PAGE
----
I have a chap on my team who’s a natural artist. Sure, he studied engineering at university, but whenever there’s anything creative or graphic-oriented, he’ll get the task, and love it. The work he turns out is a delight to behold. Not only that but he LOVES his job, and is dedicated to the company because he gets paid for doing things that he would do in his free time anyway.

Give people the best chance to excel and you’ll create an upwards spiral.

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Step 3: Training and encouragement are essential—especially on long-term projects.

Training helps individuals to constantly evolve, and if you’ve recruited bright, intelligent people then this is one of their most basic desires: to evolve, learn and grow. Feed that need and not only will you end up with a happy team, but you’ll have a group of individuals whose skills are always increasing, too.

Encouragement is important, even with the most jaded and cynical adults! People ALWAYS say they don’t need external praise, and that they don’t care what others think, but this simply isn’t true. In an experiment by Ariely et al (2008, Man’s search for meaning: The case of Legos) experimenters tested participants’ motivation to work under different conditions. The participants were given question sheets to complete, and each time they completed one, they brought it to the front of the classroom, handed it in and were given another one if they wanted. They were paid per question sheet they completed.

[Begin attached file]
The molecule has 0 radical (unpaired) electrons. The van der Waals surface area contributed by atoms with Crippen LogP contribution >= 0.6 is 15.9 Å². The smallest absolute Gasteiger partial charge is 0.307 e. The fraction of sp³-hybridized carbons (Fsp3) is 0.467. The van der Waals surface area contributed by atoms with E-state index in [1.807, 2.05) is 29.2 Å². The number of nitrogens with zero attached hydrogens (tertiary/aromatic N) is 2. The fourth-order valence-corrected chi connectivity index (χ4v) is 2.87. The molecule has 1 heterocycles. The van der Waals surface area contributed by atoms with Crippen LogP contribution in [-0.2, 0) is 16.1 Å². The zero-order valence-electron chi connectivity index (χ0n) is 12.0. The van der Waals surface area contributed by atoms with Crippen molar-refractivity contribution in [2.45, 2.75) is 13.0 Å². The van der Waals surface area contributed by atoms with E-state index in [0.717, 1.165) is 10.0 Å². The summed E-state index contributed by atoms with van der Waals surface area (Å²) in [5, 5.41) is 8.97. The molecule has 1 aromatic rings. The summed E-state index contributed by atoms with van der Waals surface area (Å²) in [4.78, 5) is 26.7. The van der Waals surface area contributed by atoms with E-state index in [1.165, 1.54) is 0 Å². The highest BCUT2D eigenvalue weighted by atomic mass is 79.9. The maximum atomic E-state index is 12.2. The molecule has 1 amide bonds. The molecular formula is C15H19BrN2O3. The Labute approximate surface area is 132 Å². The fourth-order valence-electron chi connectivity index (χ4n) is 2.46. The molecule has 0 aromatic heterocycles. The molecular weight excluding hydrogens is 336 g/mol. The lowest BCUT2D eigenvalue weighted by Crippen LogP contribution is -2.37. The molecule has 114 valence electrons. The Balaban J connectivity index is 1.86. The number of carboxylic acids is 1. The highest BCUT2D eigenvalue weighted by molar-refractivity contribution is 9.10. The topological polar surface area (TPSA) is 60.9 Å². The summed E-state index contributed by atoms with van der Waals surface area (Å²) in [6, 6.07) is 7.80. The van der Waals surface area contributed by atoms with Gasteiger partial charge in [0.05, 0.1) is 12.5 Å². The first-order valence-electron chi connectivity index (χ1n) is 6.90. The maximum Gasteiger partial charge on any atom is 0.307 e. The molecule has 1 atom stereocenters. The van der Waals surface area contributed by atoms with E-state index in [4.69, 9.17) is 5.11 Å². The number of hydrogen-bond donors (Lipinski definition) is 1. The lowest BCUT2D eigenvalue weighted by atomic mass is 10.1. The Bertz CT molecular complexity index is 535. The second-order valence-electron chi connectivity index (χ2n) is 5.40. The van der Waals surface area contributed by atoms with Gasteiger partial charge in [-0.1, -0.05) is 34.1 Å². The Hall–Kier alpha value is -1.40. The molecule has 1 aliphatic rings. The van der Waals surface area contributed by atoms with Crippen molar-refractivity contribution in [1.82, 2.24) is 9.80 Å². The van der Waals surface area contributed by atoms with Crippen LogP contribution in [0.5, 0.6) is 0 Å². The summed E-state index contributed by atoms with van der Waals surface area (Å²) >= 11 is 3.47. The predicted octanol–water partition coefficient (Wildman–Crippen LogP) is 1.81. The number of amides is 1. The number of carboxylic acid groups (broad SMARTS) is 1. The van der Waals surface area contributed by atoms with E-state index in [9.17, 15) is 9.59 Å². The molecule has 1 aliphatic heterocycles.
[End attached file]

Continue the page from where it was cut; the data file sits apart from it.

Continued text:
Each participant was randomly assigned to one of three conditions: acknowledge, ignored, shredded. When they handed their paper in each time, those in the acknowledged condition had their answer sheet glanced over by the experimenter before it was put on a pile of completed sheets, and they were given another one. Those in the ignored condition had their sheet put straight onto the completed assignments pile. Those in the shredded condition had their question sheet shredded immediately, in front of them, also without the answers ever being looked at.

Now, obvious those who had their work acknowledged completed more question sheets than the other conditions. However, what the experiments found was “the act of shredding the sheets without even looking at them is such blatant, unnatural violence toward the product of subjects’ labour that one might expect the subjects to respond much more to it than to the treatment in the Ignored condition, yet the difference between those two conditions is minor while the effect of being acknowledged is strikingly high.”